Brian J. Piper, PhD, MS Department of Basic Sciences Geisinger Commonwealth School of Medicine Scranton, PA 18509

Medical, and Non-Medical, Buprenorphine Use Increases Interview with:

Brian J. Piper, PhD, MS Department of Basic Sciences Geisinger Commonwealth School of Medicine Scranton, PA 18509

Dr. Piper

Brian J Piper, PhD MS
Department of Medical Education
Geisinger Commonwealth School of Medicine
Scranton, Pennsylvania What is the background for this study?

Response: All states have a Prescription Monitoring Program to collect data about controlled substance prescriptions. Maine also had a Diversion Alert Program to obtain information about arrests involving prescription and illicit drugs.

Buprenorphine is a treatment for an opioid use disorder. Naloxone is an opioid antagonist. Prior pharmacoepidemiology research found that buprenorphine accounted for half of prescriptions for males in their twenties in Maine.1

This study examined the current status of the opioid crisis using three complementary data sources:

1) Arrests as reported to the Diversion Alert Program;
2) Medical opioid use as reported by the Drug Enforcement Administration; and
3) Overdoses as reported to the medical examiner. What are the main findings? 

Response: There were three main findings.

  • Medical use of buprenorphine showed a pronounced increase (+58.1%) between 2012 and 2017. In contrast, many other opioids that are used for pain showed appreciable decreases (oxycodone: -46.9%, fentanyl: -49.4%, hydrocodone: -56.0%).
  • Among the 719 arrests in 2017 involving opioids, heroin was responsible for almost half (48.8%). We were surprised to discover that the second most common opioid was buprenorphine which was involved in more arrests (147) than oxycodone, hydrocodone, methadone, tramadol, and morphine, combined.
  • Third, opioids were involved in the vast majority (84.7%) of overdoses in 2017. The opioid antagonist naloxone was identified in almost one-third (30.9%) of drug involved deaths. It was not possible to differentiate in this dataset whether naloxone was present as a result of being employed as an acute overdose reversal drug (Narcan) or as part of a long-term pharmacotherapy for opioid dependence (buprenorphine with naloxone or Suboxone). What should readers take away from your report?

Response: Buprenorphine is an evidence based treatment for an opioid use disorder. However, the street value of buprenorphine, on a mg basis, is four fold-higher than morphine.2 Of the top five most prescribed drugs based on Maine insurance claims, more money in 2017 was spent on the buprenorphine and naloxone film ($16.8 million) than on the other four agents (hydrochlorthiazide, ProAir, Ventolin, and omeprazole), combined ($12.7 million).3 Together with prior research, this report indicates that continued balance between treatment needs and vigilance to minimize nonmedical use is warranted. Is there anything else you would like to add?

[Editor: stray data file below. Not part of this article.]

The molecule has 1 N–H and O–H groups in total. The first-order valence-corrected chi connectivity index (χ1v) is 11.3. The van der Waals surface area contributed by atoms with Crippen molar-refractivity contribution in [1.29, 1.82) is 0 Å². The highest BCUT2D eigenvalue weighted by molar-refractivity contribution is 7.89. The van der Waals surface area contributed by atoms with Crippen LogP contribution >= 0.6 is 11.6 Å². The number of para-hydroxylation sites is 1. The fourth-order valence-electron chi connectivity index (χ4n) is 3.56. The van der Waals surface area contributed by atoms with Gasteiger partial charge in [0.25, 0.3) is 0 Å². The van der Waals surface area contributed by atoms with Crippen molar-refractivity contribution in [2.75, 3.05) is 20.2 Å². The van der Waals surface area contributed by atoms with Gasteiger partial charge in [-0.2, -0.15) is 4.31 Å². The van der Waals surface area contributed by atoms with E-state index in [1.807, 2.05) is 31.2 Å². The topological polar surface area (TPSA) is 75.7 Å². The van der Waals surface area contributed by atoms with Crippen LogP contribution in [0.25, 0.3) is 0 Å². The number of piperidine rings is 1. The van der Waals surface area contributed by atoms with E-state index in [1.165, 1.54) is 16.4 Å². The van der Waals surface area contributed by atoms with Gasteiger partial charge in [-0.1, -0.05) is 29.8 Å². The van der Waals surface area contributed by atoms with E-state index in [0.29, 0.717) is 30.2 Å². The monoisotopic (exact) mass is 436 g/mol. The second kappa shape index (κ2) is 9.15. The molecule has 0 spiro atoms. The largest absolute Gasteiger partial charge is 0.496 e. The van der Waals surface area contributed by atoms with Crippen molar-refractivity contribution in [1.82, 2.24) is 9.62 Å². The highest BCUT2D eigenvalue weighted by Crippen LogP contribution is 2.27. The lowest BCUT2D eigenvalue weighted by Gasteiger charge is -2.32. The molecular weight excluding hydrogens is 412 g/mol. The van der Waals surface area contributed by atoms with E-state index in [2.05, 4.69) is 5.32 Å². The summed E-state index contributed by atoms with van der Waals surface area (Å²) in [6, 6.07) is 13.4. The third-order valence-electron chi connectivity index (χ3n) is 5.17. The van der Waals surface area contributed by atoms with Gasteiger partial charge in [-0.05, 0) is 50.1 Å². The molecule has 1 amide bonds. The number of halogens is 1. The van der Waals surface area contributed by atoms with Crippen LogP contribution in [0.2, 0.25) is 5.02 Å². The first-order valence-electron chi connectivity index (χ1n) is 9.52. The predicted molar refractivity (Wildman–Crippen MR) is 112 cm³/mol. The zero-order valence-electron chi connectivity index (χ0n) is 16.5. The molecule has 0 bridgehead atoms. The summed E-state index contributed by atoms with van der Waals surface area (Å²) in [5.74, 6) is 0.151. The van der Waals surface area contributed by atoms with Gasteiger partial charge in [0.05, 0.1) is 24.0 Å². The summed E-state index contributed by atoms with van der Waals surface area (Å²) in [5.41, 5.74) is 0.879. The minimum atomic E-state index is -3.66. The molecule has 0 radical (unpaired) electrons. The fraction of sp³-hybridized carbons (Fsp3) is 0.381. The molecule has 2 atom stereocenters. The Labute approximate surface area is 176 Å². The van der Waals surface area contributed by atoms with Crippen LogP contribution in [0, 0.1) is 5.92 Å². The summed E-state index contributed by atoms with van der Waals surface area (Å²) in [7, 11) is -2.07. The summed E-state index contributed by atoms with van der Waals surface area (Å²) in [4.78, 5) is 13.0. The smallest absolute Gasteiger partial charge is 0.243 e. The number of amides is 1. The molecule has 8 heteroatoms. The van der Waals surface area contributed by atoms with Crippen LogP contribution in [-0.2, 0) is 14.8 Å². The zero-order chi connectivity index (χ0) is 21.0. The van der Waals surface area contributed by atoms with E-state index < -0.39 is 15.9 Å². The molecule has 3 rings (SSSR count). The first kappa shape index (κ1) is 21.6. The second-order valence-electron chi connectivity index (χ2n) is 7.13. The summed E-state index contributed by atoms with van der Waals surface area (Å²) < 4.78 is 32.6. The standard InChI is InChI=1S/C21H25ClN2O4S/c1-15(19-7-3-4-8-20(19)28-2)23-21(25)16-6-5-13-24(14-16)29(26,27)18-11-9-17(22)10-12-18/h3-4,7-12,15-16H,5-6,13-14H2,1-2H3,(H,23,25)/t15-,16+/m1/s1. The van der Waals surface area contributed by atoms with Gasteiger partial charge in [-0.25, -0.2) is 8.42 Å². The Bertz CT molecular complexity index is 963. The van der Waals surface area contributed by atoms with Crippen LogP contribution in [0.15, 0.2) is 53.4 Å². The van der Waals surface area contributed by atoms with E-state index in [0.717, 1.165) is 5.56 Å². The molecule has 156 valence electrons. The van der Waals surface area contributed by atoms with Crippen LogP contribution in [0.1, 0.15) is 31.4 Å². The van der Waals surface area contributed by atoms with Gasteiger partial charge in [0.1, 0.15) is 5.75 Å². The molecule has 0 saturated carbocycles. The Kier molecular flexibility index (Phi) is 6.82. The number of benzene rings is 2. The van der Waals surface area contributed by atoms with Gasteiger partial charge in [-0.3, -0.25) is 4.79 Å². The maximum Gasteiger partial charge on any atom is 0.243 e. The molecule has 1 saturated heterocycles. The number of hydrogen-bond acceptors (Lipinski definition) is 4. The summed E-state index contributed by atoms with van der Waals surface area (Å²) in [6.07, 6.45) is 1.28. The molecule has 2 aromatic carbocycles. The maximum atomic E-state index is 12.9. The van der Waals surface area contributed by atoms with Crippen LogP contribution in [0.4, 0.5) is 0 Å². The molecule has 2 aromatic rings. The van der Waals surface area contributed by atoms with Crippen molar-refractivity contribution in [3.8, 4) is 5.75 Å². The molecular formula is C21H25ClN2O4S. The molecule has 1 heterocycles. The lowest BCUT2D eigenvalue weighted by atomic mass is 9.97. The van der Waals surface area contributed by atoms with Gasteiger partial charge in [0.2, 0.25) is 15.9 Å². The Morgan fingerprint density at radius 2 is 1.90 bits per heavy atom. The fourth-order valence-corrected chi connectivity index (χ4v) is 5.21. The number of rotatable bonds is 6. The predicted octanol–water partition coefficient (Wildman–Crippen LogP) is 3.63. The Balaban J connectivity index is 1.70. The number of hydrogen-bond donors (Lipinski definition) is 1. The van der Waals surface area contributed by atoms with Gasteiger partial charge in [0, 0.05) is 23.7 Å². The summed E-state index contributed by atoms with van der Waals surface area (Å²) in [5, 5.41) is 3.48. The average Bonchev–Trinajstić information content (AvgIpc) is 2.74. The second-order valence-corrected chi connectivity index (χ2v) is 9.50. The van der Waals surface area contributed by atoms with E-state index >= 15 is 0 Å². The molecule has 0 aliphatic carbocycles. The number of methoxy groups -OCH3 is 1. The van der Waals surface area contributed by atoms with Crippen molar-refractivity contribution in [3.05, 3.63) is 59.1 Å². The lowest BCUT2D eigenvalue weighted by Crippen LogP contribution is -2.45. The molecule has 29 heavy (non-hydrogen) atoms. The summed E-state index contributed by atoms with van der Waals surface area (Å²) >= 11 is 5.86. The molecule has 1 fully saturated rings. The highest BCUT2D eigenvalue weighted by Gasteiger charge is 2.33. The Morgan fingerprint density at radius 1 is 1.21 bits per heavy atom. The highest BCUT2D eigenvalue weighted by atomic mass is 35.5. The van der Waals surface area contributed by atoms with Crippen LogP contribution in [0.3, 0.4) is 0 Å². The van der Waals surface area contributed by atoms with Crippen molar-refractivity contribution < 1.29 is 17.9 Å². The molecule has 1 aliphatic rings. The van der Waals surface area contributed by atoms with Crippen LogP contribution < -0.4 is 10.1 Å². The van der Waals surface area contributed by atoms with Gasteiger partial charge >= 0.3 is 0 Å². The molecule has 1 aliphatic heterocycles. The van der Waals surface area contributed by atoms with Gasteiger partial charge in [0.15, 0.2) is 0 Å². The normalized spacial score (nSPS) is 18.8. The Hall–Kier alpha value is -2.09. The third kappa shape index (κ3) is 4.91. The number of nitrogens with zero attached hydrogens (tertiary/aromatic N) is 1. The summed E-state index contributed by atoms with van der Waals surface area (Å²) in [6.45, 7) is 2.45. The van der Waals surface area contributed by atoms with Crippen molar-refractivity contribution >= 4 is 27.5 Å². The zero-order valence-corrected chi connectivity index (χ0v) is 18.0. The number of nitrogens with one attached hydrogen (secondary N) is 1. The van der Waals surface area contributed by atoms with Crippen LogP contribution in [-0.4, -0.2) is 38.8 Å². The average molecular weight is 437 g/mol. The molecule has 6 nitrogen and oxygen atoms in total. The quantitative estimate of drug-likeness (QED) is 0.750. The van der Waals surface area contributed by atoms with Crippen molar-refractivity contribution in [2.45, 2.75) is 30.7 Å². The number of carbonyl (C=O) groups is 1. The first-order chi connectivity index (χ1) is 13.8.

Response: There continues to be information silos that impede communication between the law enforcement and health care communities. Maine’s Diversion Alert Program was a mechanism to foster more interactions among these parties and provide otherwise unavailable information to improve health care decision making.

The Drug Enforcement Administration makes controlled substance information at a regional level freely available for opioids, stimulants, and other drug classes.4 We continue to be surprised that other public health researchers or data journalists do not make use of this comprehensive resource.

This research was supported by the Fahs-Beck Fund for Research and Experimentation, a non-profit organization, and the Health Resources and Services Administration.


Simpson KJ, Moran MT, Foster ML, et al. Descriptive, observational study of pharmaceutical and nonpharmaceutical arrests, use and overdoses in Maine.
BMJ Open 2019;0:e027117. doi:10.1136/bmjopen-2018-027117


  1. Piper BJ, Desrosiers CE, Lipovsky JW, Rodney MA, Baker RP, McCall KL, Nichols SD, Martin SL. Use and misuse of opioids in Maine: Results from pharmacists, the Prescription Monitoring, and the Diversion Alert Programs. J Stud Alcohol Drugs 2016; 77: 556-565.
  2. Dasgupta N, Freifeld C, Brownstein JS, Menone CM, Surratt HL, Poppish L, Green JL, Lavonas EJ, Dart RC. Crowdsourcing black market prices for prescription opioids. J Med Internet Res 2013;15:e178.
  3. Lawlor J. Medication for opioid use disorder Maine’s 2nd-most-prescribed drug. December 20,

2018, Accessed 2/17/2019 at:


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Last Updated on August 9, 2019 by Marie Benz MD FAAD